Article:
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    Room 71 • Poetry Hotel 

Six Poems / Judy Bebelaar




A country song echoes through the warehouse,

cedar and summer dust.

The words unintelligible, but the tempo nostalgia,

melody in the minor key of longing.


At seventeen, riding out Refinery Road to Avon,

past the slough, the railroad tracks

or Franklin Canyon,

low-slung oaks tracing desire’s deliberate turns.

a September sky holding fall.


Now I sit in this red truck waiting;

you in the dark loft

draw out the best pieces of Alaskan yellow,

and the slide of wood on wood sings too.


We stack the eight quarter-planks on the rack

in rhythm, climb in.

I’m old enough to have learned

how things can change in a beat.

In the truck I slide close,

You open the window to the tune’s fading drift.




I make coffee, put biscuits in a sack,

crackers for the minnow trap

while Alan goes to get the tackle box, the poles.

The lake is smooth, floating spoons of light.


We climb down the hillside to the dock,

step into the borrowed boat

and head out, a knife

cutting the morning silence.


Toward Cathedral Peak,

gleaming necks like feathered arrows,

sleek green Mergansers slice into water for prey.

Alan casts the other way.


But from afar,

one duck catches the glitter of the wriggling bait.

And in a terrible flash,

its feathered beauty is caught on the hook.


He reels the bird in, carefully

pulls the flapping struggling wild thing

into the boat, cradling it in one arm and

reaches needle-nosed pliers down the long throat.


I hold my breath.

Can’t pull the hook out without doing more damage—

his voice full of gravel or tears.


He cuts the line as close to the hook as he can

and releases the terrified creature


which dives, then rises up

and flies toward Mt. Tallac,

the quiet of the morning

in its wake.




Ambient light makes stars and planets disappear,

though they are still travelling the old sky roads,

carrying their rocks—

some with circling moons over their shoulders.


Dark matter is beautiful and dangerous.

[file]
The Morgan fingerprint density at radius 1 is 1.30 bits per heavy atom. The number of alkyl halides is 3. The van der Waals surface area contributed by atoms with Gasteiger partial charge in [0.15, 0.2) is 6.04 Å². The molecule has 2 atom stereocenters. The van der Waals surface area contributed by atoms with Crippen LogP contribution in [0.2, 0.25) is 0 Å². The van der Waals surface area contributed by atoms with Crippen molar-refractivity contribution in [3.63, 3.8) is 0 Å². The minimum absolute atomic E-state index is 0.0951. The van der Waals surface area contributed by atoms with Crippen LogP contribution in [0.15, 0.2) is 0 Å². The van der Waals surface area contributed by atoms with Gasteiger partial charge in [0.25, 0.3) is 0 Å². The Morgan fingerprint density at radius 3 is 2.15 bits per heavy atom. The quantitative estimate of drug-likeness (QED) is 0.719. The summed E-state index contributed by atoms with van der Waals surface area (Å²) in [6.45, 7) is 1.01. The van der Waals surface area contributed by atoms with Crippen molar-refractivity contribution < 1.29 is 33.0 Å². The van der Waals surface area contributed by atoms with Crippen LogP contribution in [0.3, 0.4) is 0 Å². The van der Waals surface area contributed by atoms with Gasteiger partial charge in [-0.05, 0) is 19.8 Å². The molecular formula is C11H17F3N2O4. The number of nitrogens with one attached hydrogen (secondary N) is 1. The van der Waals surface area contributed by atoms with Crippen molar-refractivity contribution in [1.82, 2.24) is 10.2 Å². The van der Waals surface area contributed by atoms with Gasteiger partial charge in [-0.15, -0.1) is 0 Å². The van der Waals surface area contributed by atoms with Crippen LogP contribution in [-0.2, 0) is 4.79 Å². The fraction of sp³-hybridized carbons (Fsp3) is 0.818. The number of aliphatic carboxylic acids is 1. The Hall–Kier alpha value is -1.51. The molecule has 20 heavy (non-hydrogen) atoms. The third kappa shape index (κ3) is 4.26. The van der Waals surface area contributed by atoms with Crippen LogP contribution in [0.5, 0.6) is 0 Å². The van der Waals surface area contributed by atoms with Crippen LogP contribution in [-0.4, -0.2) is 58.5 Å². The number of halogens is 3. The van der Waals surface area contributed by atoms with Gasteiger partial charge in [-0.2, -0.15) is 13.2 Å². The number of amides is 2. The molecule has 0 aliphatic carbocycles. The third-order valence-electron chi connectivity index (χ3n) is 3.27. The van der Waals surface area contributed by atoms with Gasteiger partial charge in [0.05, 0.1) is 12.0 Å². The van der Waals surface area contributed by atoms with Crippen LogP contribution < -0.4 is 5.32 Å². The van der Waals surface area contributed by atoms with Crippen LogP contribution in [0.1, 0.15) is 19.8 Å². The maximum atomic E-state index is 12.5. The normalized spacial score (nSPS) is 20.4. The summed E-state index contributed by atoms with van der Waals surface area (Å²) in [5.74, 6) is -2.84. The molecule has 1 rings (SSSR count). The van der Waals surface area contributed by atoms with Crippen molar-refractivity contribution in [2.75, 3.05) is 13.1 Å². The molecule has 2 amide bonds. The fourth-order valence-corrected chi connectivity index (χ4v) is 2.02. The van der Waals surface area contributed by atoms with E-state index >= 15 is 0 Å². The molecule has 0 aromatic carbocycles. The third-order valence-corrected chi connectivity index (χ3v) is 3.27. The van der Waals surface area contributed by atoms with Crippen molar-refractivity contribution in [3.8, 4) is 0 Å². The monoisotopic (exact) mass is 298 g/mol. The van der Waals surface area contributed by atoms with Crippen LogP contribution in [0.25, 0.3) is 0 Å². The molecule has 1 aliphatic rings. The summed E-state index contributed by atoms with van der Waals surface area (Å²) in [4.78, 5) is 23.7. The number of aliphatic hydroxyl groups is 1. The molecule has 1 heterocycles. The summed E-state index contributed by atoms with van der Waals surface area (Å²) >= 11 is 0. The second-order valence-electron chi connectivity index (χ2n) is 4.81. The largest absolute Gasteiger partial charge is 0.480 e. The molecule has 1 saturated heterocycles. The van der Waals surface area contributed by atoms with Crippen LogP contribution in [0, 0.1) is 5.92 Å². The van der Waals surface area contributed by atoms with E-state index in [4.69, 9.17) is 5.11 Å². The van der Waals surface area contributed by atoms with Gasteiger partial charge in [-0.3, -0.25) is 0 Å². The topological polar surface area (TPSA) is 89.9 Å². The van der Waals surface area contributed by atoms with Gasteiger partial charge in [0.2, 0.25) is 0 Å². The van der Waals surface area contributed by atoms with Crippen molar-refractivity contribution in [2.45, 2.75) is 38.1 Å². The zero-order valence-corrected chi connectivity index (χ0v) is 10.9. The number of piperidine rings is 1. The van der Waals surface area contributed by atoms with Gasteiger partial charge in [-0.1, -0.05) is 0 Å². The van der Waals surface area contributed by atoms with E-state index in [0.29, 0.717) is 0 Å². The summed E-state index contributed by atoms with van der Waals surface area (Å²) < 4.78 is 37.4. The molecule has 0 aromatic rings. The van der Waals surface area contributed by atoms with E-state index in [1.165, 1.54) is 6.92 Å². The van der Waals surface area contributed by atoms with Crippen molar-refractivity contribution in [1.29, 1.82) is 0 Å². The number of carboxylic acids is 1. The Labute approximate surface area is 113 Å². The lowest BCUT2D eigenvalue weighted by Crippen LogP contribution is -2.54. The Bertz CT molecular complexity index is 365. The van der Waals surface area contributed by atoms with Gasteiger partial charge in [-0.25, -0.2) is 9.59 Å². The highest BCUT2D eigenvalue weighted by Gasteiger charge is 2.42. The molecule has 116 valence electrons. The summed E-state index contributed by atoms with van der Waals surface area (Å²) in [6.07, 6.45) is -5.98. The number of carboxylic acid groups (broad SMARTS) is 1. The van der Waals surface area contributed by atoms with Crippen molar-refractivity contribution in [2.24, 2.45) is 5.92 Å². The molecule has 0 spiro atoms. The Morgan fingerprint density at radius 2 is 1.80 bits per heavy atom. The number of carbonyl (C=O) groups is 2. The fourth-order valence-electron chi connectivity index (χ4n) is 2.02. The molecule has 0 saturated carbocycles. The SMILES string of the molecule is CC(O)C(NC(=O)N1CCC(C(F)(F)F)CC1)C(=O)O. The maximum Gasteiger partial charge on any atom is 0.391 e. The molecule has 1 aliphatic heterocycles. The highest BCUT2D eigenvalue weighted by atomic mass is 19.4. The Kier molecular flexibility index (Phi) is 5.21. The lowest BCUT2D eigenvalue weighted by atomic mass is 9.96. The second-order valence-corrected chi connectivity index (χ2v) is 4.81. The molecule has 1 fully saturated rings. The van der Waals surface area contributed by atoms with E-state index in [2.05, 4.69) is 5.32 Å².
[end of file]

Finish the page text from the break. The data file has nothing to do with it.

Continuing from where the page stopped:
It is not in baryonic clouds.

It is not antimatter.

Though invisible to us,

dark matter composes nearly everything;

all that we here can touch or see,

only a fraction of the universe.


Is darkness those instincts we call animal:

Lord of the Flies, Beelzebub,

the perverse desire in those three bored boys

who wanted to see someone die?

Or the Jim Jones order to kill the children, babies first?


What I really wanted to write about was

the beauty of dark far from the city

full of crickets, swimming stars,

and sleep, that other form of dark that matters,

how it heals us,

makes us think in metaphors,

lights up the paths in our heads,

and helps us find the way,

or lose it for a while.




Last night, in my dream, crystal wine glasses,

showers of them, spilling down,

shattering soundlessly

into a bottomless well.


In our bed, I woke again,

to the buzzing, anxious dark.

Maybe it’s just these days, the heavy fog

of helplessness weighing us down.


Or the memory of last night,

my husband filling the kitchen with angry arrows,

all aimed at me, I thought.


Maybe part of the dark flurry

were darts of my own stifled anger, at him.

Maybe some of the barbs were remnants of fury

at the man with the strange pompadour

and his endless fantastic in the midst of a crisis

he can’t seem to see.


And now this morning, gloomy still,

and still last night’s anger

hanging in the silence as we drink coffee.

Then it condenses as words,

dripping bitterly

from both of us.

Then silence again.            


But he takes my hug, at first stiffly,

then returns it, gives in a little,                          

letting one arm linger around my shoulders

and goes out.                                  


Soon, the hammer’s crack crack crack

as he works on the new back stairs

and the sharp clean smell of the cedar shingles

reminds me of what I should have said

instead. Now I feel like the mean one.


Last week the back door opened

to a three-foot drop, dirt clods

and piles of lumber.